In 1870, the world's highest life expectancies at birth were in Norway (49.3 years) and Australia (48.0 years). Life expectancy in Japan was 37 years. In the 1880s, Indian life expectancy was 25 years, and it fell to only 20 years in the 1920s, when Spanish influenza swept the country [Crafts (2000) pp 7-8; Caldwell (1999) p 121].

    By the mid 1990s, the highest life expectancies in the rich countries of the 1870s had been exceeded by practically every country on earth. The average life expectancy in developing countries was 65 years; in India it was 61.6 years; and only in Angola, Malawi and Mozambique did life expectancies remain lower than the levels in Australia and Norway in the 1870s.

    Supporting indicators suggest that the quality of life is improving, as well as sheer longevity, for reasons that include economic gains in nutrition, not just public health gains (such as immunisation). For example, child malnutrition rates have declined by a quarter in the last 40 years, with associated improvements in stunting (low height for age -- an indicator of long-term malnutrition) and wasting (low weight for height-- an indicator of short-term malnutrition). [UNDP (1998) p 19]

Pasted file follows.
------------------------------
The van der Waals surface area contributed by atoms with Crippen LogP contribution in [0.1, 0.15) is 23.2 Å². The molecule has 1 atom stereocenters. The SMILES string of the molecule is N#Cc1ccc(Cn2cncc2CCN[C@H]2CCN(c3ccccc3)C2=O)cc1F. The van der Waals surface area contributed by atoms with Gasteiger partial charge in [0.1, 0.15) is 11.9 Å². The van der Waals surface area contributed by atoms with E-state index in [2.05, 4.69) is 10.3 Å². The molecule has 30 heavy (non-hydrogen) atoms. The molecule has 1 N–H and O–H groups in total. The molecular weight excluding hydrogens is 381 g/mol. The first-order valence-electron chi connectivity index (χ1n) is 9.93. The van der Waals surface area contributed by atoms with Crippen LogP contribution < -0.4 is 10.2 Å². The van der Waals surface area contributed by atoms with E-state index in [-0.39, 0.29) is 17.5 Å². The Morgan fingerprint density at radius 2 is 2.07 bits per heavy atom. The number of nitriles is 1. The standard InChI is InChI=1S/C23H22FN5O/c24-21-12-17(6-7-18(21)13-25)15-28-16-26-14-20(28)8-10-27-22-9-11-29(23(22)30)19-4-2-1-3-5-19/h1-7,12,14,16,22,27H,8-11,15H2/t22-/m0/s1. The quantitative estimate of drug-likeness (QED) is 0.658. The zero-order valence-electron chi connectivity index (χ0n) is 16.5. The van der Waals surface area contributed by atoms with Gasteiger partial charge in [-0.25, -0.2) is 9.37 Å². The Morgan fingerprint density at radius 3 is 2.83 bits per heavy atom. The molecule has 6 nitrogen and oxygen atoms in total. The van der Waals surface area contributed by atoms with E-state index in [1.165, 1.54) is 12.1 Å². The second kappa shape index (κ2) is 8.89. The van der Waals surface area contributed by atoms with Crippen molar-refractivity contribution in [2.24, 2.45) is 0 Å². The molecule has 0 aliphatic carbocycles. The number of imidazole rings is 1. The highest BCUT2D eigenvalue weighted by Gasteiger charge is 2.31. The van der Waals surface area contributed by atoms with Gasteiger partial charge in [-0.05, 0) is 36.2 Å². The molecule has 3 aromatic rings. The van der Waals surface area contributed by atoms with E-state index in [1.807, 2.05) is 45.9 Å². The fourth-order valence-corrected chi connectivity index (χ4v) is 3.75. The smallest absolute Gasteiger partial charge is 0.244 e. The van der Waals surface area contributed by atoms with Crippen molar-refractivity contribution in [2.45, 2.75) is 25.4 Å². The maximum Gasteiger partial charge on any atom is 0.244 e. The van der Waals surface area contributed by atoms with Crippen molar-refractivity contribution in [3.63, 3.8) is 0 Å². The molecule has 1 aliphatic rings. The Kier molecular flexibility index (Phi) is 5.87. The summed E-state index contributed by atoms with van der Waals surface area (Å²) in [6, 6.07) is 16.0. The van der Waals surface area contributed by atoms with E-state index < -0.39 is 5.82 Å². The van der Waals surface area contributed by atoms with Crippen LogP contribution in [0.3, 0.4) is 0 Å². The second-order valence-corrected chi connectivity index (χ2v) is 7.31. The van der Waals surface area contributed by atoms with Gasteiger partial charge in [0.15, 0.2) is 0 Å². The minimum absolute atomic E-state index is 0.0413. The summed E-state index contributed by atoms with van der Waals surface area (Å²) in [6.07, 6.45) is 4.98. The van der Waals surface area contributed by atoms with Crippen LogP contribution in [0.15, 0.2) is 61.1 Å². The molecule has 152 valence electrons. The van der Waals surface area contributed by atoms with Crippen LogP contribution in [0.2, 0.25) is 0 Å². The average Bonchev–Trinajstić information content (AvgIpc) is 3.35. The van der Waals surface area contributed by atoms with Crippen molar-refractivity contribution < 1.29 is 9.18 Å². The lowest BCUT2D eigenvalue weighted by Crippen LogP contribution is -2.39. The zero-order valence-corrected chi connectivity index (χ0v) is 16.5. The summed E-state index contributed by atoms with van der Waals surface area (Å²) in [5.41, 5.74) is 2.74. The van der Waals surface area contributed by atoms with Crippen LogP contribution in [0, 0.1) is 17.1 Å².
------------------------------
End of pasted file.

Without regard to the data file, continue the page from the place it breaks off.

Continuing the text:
Life expectancy inequality between countries halved between 1962 and 1973. We are a more equal world in many respects.

    What the paper also shows is that we and our parents in the West grew up in a golden era of prosperity: 1950-1973.

    On the other hand, India was still amongst the poorest 20 countries in the world in the late 70s. That's hard to credit now.

    The financial clusterfuck we continue to witness is, indeed, predicated on the substantial improvement in per-capita income and, consequently, savings in the economies of the East. That's where the credit has come from.

    And, as Alan Bollard explained in his book, the mainstream view was that that was a fine arrangement. The increasingly prosperous East needed somewhere to invest, we needed access to finance.

    Nek minnit ...

    Auckland • Since Nov 2006 • 22758 posts Report Reply

  • Russell Brown, in reply to Dylan Horrocks,